Friday, March 17, 2017

Animal Tracking Event at Final Santanoni Ski Weekend

Tracking with SUNY ESFMarch 18th and 19th is the last Great Camp Santanoni Winter Weekend. Visitors can ski or snowshoe to Camp Santanoni, the restored 19th-century “Great Camp” in Newcomb and walk through the Main Lodge, boathouse and other buildings.

Volunteers from Adirondack Architectural Heritage (AARCH) will lead tours and talk about the history, design, and family life at this unique, state-owned historic site. Visitors may warm up by the wood stove in the Artist’s Studio on the shores of Newcomb Lake, and enjoy complimentary hot beverages (bring your own cup). » Continue Reading.


Sunday, March 5, 2017

The Architecture of French Ticonderoga 1755-1759

french vernacular architecture at fort tiFort Ticonderoga’s “Fort Fever Series” continues on Sunday, March 12th, at 2 pm with “Basse Ville: Vernacular Architecture of the Lower Town at Carillon,” presented by Assistant Director of Interpretation, Nicholas Spadone.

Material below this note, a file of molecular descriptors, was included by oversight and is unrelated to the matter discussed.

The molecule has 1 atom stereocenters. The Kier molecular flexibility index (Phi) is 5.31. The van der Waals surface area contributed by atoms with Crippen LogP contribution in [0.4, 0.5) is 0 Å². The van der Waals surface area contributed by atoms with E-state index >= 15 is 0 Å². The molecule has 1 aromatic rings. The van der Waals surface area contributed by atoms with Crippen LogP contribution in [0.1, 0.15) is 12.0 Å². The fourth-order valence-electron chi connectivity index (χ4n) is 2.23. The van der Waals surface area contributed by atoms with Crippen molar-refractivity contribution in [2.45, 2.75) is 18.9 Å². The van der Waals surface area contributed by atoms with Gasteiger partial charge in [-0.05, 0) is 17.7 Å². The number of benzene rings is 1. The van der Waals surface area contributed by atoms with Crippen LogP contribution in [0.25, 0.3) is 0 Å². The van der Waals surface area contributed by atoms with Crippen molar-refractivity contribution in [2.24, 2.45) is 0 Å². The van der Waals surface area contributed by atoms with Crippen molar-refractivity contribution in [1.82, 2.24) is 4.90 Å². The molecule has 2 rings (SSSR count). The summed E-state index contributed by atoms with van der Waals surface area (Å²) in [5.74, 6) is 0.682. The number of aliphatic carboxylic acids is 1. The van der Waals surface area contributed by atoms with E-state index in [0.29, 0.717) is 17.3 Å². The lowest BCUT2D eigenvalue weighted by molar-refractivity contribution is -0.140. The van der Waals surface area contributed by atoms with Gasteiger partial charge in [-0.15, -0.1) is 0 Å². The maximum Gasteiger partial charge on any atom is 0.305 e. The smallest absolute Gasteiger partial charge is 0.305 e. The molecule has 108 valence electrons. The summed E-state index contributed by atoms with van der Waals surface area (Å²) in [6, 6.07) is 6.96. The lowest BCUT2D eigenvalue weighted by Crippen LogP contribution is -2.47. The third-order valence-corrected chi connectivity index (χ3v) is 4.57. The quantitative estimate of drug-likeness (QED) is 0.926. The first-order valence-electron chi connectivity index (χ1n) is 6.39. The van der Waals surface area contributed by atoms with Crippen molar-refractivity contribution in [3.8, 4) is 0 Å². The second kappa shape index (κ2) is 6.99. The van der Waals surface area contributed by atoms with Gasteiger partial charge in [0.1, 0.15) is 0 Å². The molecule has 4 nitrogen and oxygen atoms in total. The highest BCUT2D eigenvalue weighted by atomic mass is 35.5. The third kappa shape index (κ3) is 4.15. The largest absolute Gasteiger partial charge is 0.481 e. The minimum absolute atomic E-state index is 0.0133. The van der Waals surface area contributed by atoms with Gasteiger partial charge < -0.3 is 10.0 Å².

This Fort Fever presentation will examine the vernacular architecture of Ticonderoga’s temporary structures and shed light on how the peninsula appeared from 1755-1759. “Today, the impressive stone fort protrudes on the peninsula prominently,” said Nicholas Spadone, Assistant Director of Interpretation.

» Continue Reading.


Sunday, February 12, 2017

Tim Rowland: An Old AuSable Valley Farmhouse

Heading south to Utica on Route 28 there’s a highway sign advising travelers that they are “Leaving Adirondack Park.” No three words have caused anyone as much pain and suffering as those three words have cause me over the past five decades.